The media has always played an important role in political life, whatever the country. The fact that they can affect voter decision-making is not new. We remember the investigative journalism of the Washington Post, which exposed the Watergate scandal and forced US President Richard Nixon to resign; or Rutherford Hayes who reached the American presidency thanks to strong support from the Western Union, which at the time held a monopoly on communications.
However, no media has had the same influence as search engines, especially Google.
Google and its algorithm influence our choices, the way we access information, how we express our opinions and our consumption habits. Problems resulting from the lack of control or regulations on search engines, including the purchase of keywords by candidates, force us to rethink how the internet can impact oÅur democracies. Search engines can easily influence voters’ perceptions of candidates, and therefore the way they vote.
Search Engine Manipulation Effect
The search engine manipulation effect is the name given to this new phenomenon. It expresses the changes in preferences and consumer choices caused by changes in results provided by search engines. This is particularly noticeable when it comes to voters’ election preferences.
Imagine an election. A close election. Hundreds of thousands of voters are undecided, like you. By simply typing the name of election candidates in the search bar, dozens of results, articles, blogs and facts about the candidate appear. To help you make an objective and informed decision? Not exactly! According to a recent study, the order of negative and positive results when searching for a presidential candidate greatly influences how we vote.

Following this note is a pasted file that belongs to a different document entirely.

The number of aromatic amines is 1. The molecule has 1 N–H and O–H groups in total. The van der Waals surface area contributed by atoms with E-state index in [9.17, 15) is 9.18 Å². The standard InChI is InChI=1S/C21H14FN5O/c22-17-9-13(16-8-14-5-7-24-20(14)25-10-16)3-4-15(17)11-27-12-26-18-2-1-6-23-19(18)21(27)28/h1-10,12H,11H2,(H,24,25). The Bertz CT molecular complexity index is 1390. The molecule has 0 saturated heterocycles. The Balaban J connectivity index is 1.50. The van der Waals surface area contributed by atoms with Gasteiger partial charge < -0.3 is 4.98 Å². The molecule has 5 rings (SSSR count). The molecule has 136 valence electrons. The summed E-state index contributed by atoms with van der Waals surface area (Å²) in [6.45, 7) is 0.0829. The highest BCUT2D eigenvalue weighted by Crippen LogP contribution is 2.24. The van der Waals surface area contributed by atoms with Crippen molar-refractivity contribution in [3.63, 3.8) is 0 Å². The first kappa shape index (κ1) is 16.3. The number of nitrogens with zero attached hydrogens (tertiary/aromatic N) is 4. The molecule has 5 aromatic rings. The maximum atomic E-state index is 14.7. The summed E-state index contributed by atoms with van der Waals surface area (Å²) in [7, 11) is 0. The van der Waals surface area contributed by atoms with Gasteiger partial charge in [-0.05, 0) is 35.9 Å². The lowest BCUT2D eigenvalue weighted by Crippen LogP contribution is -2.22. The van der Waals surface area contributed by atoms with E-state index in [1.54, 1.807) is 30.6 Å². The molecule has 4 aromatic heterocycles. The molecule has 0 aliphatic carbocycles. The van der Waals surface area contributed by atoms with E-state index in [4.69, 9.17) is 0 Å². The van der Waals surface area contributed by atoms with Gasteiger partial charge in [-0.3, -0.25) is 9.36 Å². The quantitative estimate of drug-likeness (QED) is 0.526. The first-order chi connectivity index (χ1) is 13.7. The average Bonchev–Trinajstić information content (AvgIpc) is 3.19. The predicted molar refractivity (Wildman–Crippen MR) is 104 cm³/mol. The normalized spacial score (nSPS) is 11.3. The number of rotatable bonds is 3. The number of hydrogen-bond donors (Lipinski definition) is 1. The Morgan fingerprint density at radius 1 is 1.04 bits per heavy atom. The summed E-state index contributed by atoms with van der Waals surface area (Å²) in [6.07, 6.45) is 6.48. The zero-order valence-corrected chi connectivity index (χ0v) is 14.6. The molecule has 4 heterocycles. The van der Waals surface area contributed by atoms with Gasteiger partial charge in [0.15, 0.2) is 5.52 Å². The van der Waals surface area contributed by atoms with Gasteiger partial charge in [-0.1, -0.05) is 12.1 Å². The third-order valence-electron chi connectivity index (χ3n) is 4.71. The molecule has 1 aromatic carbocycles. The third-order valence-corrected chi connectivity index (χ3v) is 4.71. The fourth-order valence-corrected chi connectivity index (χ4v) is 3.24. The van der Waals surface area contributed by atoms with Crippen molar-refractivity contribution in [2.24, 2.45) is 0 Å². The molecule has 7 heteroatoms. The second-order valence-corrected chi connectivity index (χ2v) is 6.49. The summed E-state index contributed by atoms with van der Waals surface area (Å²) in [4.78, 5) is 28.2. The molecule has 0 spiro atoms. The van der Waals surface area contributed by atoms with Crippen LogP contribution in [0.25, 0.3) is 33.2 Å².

Voters sometimes tend to choose the candidate best positioned on search engines. The fact that a search engines put forth one candidate at the expense of others greatly impacts the voters’ choice. And if the election is tight, the effect can be significant enough to change the outcome.
This trend is further amplified by social networks, including Facebook and Twitter, which can tarnish a candidate’s image, invoke support, or assign blame within instants.
Google for America
Just Google it. Much like Barack Obama’s famous “Yes We Can”, these words could be a great slogan for Google, if it got involved in the race for the US presidency. Pure fiction? Not really, given the important role its algorithm plays in voters’ decision making, and by extension, in American political life.
According to Robert Epstein, a researcher at the American Institute for Behavioral Research and Technology, Google could even elect a president of their choice by changing its search engine algorithm. He explains that Google’s search engine can “change the voting preferences of 20% of undecided voters, and up to 80% in some demographic groups.” The somewhat subjective nature of the Google algorithm could have the authority to tilt the elections.
But how can we mandate Google’s neutrality when we don’t know all of the criteria taken into account by the algorithm? Is regulating Google necessary for the health of our democracies, or would this be contrary to the freedom of opinion, worrisome because of its transparency? Digital disruption is renewing this democratic debate. The internet, by allowing people to organize into networks and giving them the means to express themselves, has made Google a new stakeholder in democracy.jj